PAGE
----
STANLY COUNTY, N.C. — Several bus drivers in Stanly County protested Monday, advocating for better pay. They're calling for minimum pay to be raised to $16 an hour and would like COVID-19 hazard pay, as well as bus monitors on every bus.
Bus drivers gathered Monday morning and again Monday afternoon to protest. Bus drivers attended the protest instead of going on their usual routes transporting students to and from school -- all to make a point that Stanly County Schools needs its bus drivers.
The protests led schools and parents alike to scramble for transportation for students.
Tiffany Polk has two kids who normally ride the bus. She and other parents had to quickly figure out other ways to get their kids to school.
“You got kids that can’t afford to be out of school, miss any class time," Polk said. "You got kids whose mom and dads don’t have cars. What are these kids going to do? Are y’all offering to pick any of these kids up?”
Polk said she sees why the bus drivers would want to make their message clear during the school day, but that parents like her were caught in the crossfire.
“My message to the parents is I’m sorry that I had to do this, and I’m sorry it had to come to this," Kimberly Carpenter, who has been a bus driver for 23 years, said. “I still have to live, and this is my job. This is my career, and I’m not getting compensated enough for it.”
Bus drivers told WCNC Charlotte they want to keep driving students in this district, but they need more money to keep doing it in Stanly County.
"We're not being greedy," Ashley Garner, a bus driver for more than 10 years, said. "We're at $13.07. We're had our meeting yesterday at Dunkin' Donuts. They said they could offer us $17 starting there making donuts. So why would we continue to endanger our life like we're doing? We need to be reciprocated."
It's an issue Wake County Public Schools is also dealing with. Dozens of bus drivers in Wake County have been participating in a sick-out going on two days for better pay.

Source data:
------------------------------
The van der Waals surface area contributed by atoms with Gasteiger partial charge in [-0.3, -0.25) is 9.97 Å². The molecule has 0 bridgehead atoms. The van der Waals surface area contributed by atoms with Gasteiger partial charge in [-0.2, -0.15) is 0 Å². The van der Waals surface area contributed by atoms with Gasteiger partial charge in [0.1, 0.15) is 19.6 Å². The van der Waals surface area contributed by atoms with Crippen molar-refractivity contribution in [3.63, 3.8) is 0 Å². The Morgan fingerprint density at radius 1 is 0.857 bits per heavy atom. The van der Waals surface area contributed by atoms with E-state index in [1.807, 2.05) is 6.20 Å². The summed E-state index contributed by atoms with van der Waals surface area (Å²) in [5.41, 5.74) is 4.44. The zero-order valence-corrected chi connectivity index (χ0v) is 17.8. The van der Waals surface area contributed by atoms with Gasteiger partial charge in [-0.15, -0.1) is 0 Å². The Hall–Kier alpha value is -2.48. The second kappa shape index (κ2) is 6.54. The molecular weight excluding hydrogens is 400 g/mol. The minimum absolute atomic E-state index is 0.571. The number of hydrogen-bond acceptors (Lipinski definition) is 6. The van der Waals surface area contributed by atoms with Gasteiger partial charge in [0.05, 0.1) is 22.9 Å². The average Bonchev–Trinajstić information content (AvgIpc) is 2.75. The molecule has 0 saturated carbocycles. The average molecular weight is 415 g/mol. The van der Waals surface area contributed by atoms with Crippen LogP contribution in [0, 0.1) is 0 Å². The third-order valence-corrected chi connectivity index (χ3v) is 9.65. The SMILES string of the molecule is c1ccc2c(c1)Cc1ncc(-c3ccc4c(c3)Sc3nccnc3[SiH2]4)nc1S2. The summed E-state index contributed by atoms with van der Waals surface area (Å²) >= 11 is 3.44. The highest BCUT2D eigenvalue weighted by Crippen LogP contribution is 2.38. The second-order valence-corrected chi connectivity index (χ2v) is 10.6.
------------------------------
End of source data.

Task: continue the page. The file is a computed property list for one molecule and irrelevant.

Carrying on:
Bus drivers in Stanly County are asking for more to keep driving in their own community.
"We don't want to have to leave, but you're pushing us that way," Garner said.
Bus drivers said they are also advocating for the rights of all classified workers within the district, including cafeteria workers, janitors, and more.
Bus drivers told WCNC Charlotte they will keep doing this as long as they need to and plan to be at the Board of Education meeting Tuesday.
Tuesday evening, Stanly County Superintendent Jarrow Dennis provided the following statement to WCNC Charlotte:
"Stanly County Schools recognizes the impact that COVID-19 has had on our staff. We are working on developing ways to recognize and reward our employees for their continued efforts through the pandemic, including salary increases and monetary incentives. However, this takes time to develop, and it will not happen overnight. Currently, we are experiencing disruptions in transportation that are impacting families, children, and classrooms across the district. We hope that staff will pull together to resolve these disruptions, and provide normality for our students whose education has already been disrupted by the pandemic. We value all of our employees, and continue to work on ways to recognize their hard work and dedication."